Time for the mining industry to clean up its act
From metals to minerals, we all need natural resources brought up from the earth through mining. But mining can have a huge environmental impact, and some companies are giving the industry a bad name around the world – with Canadian firms being some of the biggest offenders.
Vol. 7 No. 39
June 14, 2006
by David Suzuki
Our federal government offers a variety of incentives, tax breaks and other types of assistance to Canadian mining companies working in other countries. These mining companies are often assumed to be abiding by international human rights and environmental standards that have been adopted by Canada.
But the reality is something quite different. Since the federal government has no mechanism to monitor or enforce these standards, they’re usually left up to the host country to enforce. However, most of these host countries are developing nations, which often lack the resources or the political desire to enforce standards against large corporations that provide their governments with much-needed revenue.
Last fall, the federal Standing Committee on Foreign Affairs and International Trade presented a report based on a number of hearings into the conduct of some Canadian mining companies overseas. It found that indeed, “mining activities in some developing countries have had adverse effects on local communities, especially where regulations governing the mining sector and its impact on the economic and social well-being of employees and local residents, as well as on the environment, are weak or non-existent, or where they are not enforced.”
The Committee made a series of recommendations to strengthen Canada’s commitment to environmental and human rights standards, including: ensuring that project financing and other services offered by the Canadian
government abroad are contingent on companies meeting “clearly defined corporate social responsibility and human rights standards,” developing mechanisms for monitoring and investigating the actions of Canadian
companies overseas, and ensuring clear legal accountability for their operations.
The Committee also singled out the Canadian mining company TVI Pacific Inc. in the Philippines as an example and noted that the Committee was “deeply concerned” about the possible impact the company was having on human rights in the local area. It recommended that the federal government conduct an investigation into the impact of the mining operation.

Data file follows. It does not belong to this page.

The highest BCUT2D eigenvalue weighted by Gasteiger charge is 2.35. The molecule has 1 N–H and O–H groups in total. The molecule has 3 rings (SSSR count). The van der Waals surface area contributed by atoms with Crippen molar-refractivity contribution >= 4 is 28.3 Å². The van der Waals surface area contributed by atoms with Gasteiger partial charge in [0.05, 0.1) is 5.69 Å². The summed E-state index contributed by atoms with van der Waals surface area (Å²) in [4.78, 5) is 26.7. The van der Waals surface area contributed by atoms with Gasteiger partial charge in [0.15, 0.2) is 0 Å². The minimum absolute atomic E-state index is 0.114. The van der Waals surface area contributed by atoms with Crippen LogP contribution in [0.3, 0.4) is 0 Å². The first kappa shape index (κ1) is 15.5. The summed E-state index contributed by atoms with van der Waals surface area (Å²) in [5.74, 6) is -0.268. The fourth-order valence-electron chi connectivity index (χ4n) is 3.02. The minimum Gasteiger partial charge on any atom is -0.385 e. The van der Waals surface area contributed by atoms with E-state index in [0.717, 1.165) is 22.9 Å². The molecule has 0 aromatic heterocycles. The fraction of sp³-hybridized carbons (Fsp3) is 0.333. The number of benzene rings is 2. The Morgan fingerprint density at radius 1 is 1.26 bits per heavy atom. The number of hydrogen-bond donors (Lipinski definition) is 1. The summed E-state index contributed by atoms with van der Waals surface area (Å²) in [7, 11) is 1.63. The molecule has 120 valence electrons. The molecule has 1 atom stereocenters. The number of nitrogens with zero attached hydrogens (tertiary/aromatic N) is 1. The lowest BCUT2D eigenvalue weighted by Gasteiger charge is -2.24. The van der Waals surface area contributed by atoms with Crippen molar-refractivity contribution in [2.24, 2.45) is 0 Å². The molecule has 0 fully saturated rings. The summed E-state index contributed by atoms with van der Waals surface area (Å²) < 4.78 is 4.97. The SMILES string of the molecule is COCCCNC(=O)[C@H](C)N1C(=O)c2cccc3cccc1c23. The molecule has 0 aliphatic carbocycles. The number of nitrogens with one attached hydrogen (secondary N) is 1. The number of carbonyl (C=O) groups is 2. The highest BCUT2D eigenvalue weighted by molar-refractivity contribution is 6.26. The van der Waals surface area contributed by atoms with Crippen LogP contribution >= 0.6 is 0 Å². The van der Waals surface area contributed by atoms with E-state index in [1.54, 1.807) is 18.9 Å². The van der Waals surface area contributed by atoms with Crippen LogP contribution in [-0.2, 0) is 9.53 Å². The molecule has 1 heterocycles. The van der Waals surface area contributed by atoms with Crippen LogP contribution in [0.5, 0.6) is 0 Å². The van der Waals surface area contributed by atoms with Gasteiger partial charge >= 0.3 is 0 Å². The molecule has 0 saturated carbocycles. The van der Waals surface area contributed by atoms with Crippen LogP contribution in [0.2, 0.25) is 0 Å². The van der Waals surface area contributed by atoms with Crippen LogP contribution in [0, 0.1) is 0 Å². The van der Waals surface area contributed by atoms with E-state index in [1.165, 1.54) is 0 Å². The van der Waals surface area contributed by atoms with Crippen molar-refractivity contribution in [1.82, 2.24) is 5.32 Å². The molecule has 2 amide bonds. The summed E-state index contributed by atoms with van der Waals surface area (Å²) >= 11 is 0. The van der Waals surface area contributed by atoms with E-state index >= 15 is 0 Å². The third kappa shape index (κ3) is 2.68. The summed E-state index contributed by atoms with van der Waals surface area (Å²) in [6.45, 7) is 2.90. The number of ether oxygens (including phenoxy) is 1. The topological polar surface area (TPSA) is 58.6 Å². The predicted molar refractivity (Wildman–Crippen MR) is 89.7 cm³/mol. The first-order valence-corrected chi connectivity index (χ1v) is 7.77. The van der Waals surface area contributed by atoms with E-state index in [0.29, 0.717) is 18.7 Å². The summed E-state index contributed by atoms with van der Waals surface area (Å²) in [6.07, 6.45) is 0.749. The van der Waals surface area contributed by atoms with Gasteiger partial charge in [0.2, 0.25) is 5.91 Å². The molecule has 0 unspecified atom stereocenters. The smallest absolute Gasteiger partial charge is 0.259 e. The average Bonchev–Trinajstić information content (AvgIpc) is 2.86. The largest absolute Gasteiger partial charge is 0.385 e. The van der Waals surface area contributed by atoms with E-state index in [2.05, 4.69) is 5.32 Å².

But no investigation was ever done. In fact, the federal government has effectively ignored all the Standing Committee’s recommendations and instead continues to promote a voluntary standards approach. Such voluntary
initiatives are problematic because, in order to get consensus from all participants, they usually reflect the lowest common denominator. They also lack monitoring and enforcement measures. They have no teeth, so why would
companies pay attention to them at the risk of reducing profits?
Although the federal government has not followed up on the Committee’s recommendations, it has agreed to hold a series of multi-stakeholder roundtables about Canadian mining operations overseas. Open dialogue is
always a good thing, but these sorts of roundtables quickly become meaningless public relations exercises unless they are given clear direction that the status quo is not acceptable. And it isn’t. We all need
the goods mining provides, but it shouldn’t be at the expense of basic human rights or the environment local people depend on for their health and well being.
This may seem very rational, fair and Canadian – but Canada has not exactly been living up to its reputation lately. Our environmental performance within our own country has been weak – recently ranked a dismal 28th out of
30 industrialized countries. Internationally, we’ve thumbed our nose at the Kyoto Protocol – which is now international law and most industrialized nations are working to meet. And we’ve ignored a government-appointed
committee’s recommendations to improve corporate responsibility.
Once considered an international environmental and human rights leader, Canada now has some catching up to do. And we can start by ensuring that Canadian companies operating overseas are held accountable for their actions.